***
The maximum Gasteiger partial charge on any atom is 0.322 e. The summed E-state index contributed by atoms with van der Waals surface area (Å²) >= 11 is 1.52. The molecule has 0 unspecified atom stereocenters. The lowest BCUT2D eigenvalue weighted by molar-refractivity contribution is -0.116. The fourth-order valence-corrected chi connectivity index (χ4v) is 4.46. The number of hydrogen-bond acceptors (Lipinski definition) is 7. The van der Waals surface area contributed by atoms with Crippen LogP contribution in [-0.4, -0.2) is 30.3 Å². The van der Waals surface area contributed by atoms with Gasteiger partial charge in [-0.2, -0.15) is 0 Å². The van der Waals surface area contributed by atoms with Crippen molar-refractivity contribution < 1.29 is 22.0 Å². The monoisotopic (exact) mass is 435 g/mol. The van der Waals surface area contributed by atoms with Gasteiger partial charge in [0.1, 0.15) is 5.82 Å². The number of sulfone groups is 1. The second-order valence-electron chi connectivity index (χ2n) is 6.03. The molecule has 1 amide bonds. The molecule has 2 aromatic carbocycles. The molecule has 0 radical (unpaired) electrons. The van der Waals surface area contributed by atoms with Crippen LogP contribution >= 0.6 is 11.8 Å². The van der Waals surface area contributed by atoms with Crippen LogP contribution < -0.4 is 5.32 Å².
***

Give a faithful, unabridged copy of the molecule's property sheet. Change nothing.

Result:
The maximum Gasteiger partial charge on any atom is 0.322 e. The summed E-state index contributed by atoms with van der Waals surface area (Å²) >= 11 is 1.52. The molecule has 0 unspecified atom stereocenters. The lowest BCUT2D eigenvalue weighted by molar-refractivity contribution is -0.116. The fourth-order valence-corrected chi connectivity index (χ4v) is 4.46. The number of hydrogen-bond acceptors (Lipinski definition) is 7. The van der Waals surface area contributed by atoms with Crippen LogP contribution in [-0.4, -0.2) is 30.3 Å². The van der Waals surface area contributed by atoms with Gasteiger partial charge in [-0.2, -0.15) is 0 Å². The van der Waals surface area contributed by atoms with Crippen molar-refractivity contribution < 1.29 is 22.0 Å². The monoisotopic (exact) mass is 435 g/mol. The van der Waals surface area contributed by atoms with Gasteiger partial charge in [0.1, 0.15) is 5.82 Å². The number of sulfone groups is 1. The second-order valence-electron chi connectivity index (χ2n) is 6.03. The molecule has 1 amide bonds. The molecule has 2 aromatic carbocycles. The molecule has 0 radical (unpaired) electrons. The van der Waals surface area contributed by atoms with Crippen LogP contribution >= 0.6 is 11.8 Å². The van der Waals surface area contributed by atoms with Crippen LogP contribution < -0.4 is 5.32 Å².